This is Rembrandt’s mother, Neeltgen Willemsdochter van Zuytbrouck, painted by Gerard Dou and named ‘Old Woman Reading a Bible’, painted around 1630.
We see a life lived on the faces of these old women; they look tired, wise, and well-composed.
Rembrandt’s mother, although she is illiterate, reads the Bible. With that she says; ‘I have seen enough of life as it unfolds with sickness and health, birth and death, happiness and suffering; now I’m turning inwards and I wish to devote myself to the religious study’.
The old woman of Christian Seybold looks wearisome and calm. More suffering will not impress her, neither more happiness; she has seen life and shows us her grace in handling life’s ups and downs.
Hans Memling‘s nameless Old Woman has a remarkable expression, especially for a painting of a woman in the late Middle Ages. Memling’s old woman has suffered, it shows. However, she is almost proud (she looks a tiny bit condescend). She has endured and survived it all, and she is about to give us her mantra which might be Deo Volente.
Having a mindful look at these wonderful portraits, we see how these women deal with life. Their lives were tough; childbirth and death were without anaesthesia, peace wasn’t certain and distances made keeping contact with beloved ones very difficult. They have accepted suffering (Dukkha, in Buddhism) and they have been able to find a calm or mindful way to deal with suffering.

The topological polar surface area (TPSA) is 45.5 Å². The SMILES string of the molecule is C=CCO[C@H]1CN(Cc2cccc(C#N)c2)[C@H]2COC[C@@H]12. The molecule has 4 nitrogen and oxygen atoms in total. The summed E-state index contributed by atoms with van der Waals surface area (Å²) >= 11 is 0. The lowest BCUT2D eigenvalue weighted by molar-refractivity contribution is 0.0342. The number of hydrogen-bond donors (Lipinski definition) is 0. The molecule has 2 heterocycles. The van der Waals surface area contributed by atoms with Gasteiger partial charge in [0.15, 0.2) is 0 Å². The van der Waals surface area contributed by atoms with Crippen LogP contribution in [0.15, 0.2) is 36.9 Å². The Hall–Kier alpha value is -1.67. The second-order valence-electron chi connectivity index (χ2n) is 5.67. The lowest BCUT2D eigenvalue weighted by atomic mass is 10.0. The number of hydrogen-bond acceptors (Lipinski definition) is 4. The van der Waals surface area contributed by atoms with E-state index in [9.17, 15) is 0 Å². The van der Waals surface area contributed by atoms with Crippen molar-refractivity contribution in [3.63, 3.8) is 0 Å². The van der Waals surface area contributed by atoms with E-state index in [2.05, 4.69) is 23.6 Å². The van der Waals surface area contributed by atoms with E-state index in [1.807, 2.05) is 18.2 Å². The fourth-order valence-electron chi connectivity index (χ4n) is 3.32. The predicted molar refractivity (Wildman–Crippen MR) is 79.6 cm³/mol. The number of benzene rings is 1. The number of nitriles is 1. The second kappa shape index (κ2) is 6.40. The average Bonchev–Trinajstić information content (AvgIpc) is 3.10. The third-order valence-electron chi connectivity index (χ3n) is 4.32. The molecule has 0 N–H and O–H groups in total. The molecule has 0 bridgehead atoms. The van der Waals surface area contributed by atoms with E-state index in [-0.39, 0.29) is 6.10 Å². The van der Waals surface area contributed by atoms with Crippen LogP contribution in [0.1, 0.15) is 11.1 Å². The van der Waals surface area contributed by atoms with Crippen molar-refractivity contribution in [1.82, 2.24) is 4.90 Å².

Their time wasn’t all bad. No! Their time had wonderful aspects that we have lost. We have lost most of our faith, patience and endurance to deal with bad times.
We have lost the Muses, herbal healing, and we have lost rest. Nowadays we need to push away a lot of obligations in order to sit down and read a holy book, to meditate, or reflect on life as it unfolds.
While our technical eye admires how Gerard Dow, Memling and Seybold have done an excellent job in expressing different textures like skin, moist eyes, shiny and dull cotton, fur, hair, and beautiful wrinkles; we have a lot to more to admire by looking mindfully, with an inner eye, to these visual portrayals of wisdom.